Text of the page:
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David Lee King

Computers in Libraries 2007: Day 1 – Privacy, Security, Social Networking & Libraries: Me, MySpace, and Eye



Alane Wilson, OCLC

The network is community.

Harris Interactive conducted the research for them on this project…

Played a video made from ALA Midwinter’s OCLC preconference meeting

Data snippets:

How many years have you been using the internet? Librarians far exceed everyone else’s use. We started with things like gopher, Mosaic, etc – most users haven’t

The culture of paper…
Librarians have a different culture of reading – we read way more than the general population

Librarian’s reading has increased more than the general population.

Do you have a current library card?
Partly a cultural thing – US has more library card holders than in France or Germany

Librarians do all the librarian stuff more – ILL, read, check out, etc… we do it much more than our general populations. So possibly we are designing spaces that WE like, rather than what our users would actually like. Hmm…

Librarians use chat rooms, IM less than the general populations

We read blogs more

Younger librarians do IM more than older librarians… (she has actual data to support that, rather than just guessing)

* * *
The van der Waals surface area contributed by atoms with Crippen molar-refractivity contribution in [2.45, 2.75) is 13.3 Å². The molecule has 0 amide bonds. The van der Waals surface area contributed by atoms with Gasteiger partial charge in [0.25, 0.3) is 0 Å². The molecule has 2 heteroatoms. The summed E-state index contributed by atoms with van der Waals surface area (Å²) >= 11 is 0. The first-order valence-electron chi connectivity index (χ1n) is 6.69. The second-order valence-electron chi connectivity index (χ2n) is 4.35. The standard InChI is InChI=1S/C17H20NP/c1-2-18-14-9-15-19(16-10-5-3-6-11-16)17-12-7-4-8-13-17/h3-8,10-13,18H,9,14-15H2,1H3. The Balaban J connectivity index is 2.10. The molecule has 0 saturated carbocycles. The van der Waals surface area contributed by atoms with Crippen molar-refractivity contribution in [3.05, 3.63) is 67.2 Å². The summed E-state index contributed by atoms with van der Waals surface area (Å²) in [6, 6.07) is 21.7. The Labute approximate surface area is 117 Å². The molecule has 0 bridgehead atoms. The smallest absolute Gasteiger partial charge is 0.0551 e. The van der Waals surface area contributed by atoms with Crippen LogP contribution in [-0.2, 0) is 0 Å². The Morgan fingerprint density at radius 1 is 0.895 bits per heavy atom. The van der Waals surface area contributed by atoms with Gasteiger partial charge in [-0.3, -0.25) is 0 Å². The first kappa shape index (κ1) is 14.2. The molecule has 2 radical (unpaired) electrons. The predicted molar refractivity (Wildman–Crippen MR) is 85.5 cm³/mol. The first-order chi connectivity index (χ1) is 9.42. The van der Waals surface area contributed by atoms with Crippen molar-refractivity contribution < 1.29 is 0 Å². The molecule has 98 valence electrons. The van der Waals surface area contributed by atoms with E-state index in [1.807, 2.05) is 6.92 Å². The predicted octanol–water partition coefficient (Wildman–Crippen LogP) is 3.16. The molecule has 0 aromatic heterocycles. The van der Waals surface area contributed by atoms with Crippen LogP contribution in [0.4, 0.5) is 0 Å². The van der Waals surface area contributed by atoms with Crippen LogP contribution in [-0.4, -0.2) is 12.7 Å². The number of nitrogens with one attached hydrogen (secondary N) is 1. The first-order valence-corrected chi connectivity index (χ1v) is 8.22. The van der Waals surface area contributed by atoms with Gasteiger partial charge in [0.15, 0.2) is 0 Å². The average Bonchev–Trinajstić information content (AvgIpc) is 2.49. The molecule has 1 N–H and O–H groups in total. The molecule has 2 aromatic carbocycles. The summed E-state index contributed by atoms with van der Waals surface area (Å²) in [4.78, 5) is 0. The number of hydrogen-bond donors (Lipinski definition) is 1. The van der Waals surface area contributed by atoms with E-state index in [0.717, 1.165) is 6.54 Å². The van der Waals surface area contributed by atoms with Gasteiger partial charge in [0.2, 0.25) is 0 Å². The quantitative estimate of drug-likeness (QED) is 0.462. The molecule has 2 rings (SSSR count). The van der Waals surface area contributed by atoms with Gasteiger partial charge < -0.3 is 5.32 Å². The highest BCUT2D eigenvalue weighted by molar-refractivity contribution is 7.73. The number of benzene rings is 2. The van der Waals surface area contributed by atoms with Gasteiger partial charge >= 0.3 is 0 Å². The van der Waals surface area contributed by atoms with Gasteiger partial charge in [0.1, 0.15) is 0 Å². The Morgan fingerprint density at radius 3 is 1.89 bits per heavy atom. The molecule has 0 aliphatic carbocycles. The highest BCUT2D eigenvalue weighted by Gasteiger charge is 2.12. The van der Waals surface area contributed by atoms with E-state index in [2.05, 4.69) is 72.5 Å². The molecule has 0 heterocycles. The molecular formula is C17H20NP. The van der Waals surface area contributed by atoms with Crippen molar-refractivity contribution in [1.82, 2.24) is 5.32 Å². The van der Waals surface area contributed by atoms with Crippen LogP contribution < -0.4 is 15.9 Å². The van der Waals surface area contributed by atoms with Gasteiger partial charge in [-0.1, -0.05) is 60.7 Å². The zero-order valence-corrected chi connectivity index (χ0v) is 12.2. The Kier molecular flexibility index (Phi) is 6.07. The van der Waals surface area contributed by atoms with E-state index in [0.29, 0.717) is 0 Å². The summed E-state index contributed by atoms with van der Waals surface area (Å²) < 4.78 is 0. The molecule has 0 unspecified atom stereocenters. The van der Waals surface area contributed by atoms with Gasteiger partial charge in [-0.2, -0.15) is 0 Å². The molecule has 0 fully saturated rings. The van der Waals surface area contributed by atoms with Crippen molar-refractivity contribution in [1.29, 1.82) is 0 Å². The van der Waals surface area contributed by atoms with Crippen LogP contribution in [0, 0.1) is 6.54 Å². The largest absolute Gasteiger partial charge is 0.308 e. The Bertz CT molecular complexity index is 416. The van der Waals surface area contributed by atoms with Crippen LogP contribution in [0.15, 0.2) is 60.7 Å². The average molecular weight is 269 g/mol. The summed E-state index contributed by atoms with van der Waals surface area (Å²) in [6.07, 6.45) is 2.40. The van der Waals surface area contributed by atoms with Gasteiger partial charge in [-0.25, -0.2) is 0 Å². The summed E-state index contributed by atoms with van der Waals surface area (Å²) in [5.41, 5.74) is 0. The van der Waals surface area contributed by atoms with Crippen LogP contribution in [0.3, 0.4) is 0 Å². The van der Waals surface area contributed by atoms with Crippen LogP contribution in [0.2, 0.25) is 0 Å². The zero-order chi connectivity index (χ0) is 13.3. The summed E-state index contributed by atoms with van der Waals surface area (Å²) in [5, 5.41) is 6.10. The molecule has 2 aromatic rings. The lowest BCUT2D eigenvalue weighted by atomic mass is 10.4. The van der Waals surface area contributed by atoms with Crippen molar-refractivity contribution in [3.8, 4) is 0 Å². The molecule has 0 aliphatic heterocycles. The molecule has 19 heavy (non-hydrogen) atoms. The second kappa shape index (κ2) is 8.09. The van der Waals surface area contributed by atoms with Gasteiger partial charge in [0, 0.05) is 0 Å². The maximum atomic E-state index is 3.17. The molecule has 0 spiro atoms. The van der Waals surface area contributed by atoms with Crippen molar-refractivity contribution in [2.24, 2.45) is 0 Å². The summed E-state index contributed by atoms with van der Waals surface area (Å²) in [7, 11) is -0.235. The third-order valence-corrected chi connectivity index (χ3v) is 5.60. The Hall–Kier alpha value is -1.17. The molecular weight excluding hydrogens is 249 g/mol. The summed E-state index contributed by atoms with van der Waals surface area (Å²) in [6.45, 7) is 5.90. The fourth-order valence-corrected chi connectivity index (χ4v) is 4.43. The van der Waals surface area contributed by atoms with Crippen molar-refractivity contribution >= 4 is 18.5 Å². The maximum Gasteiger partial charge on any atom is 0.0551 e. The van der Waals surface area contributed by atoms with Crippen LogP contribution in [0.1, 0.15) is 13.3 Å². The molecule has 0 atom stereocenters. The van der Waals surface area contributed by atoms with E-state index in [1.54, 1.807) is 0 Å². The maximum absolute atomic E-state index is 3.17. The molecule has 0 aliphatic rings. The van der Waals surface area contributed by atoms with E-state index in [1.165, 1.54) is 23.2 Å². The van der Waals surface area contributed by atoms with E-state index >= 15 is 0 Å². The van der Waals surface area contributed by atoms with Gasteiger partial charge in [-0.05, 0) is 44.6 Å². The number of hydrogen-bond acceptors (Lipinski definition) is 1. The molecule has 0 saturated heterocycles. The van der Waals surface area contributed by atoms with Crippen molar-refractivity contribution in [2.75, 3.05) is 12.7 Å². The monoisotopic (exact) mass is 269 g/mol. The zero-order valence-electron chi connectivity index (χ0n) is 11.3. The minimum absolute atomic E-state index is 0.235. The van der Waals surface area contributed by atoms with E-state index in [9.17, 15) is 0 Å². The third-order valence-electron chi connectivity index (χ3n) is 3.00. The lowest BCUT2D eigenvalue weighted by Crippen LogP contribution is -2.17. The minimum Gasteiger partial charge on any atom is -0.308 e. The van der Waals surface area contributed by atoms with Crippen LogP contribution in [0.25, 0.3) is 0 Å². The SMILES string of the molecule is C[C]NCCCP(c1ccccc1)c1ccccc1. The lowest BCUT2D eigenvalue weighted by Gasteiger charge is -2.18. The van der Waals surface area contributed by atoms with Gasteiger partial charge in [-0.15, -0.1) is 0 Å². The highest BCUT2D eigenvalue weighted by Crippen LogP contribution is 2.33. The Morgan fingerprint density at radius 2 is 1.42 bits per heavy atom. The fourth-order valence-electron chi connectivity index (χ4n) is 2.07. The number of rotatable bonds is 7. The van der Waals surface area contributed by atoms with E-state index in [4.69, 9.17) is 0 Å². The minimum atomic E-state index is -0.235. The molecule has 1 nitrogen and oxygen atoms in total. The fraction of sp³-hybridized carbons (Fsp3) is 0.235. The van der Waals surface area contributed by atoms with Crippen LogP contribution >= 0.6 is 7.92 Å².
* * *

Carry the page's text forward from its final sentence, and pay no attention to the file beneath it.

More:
Our needs for privacy haven’t caught up with technology.

Privacy also means anonymity.

We want privacy when it affects us – not so much when it affects others.

When buying stuff online, we give away personal info – librarians do this moreso. In a retail environment, librarians are comfortable giving away personal info.

But in social networking groups, we are not very comfortable doing this. Japanese (people in general? just librarians? Not sure here) NEVER tell some info (religious or sexual preferences were mentioned).

We don’t like to share what we have checked out.

Hmm… she urged all libraries to display the library bill of rights prominently, so patrons know what we do with their data. I’m not sure I agree with that – I do think patrons probably want to know we don’t do bad things with their information… but I also don’t think patrons would read the Library Bill of Rights if it were prominently displayed – to me, that sounds more like a “librarianish” thing to do, much like posting the Dewey subject headings… patrons really don’t care about that, and don’t understand if we DO post that type of thing.

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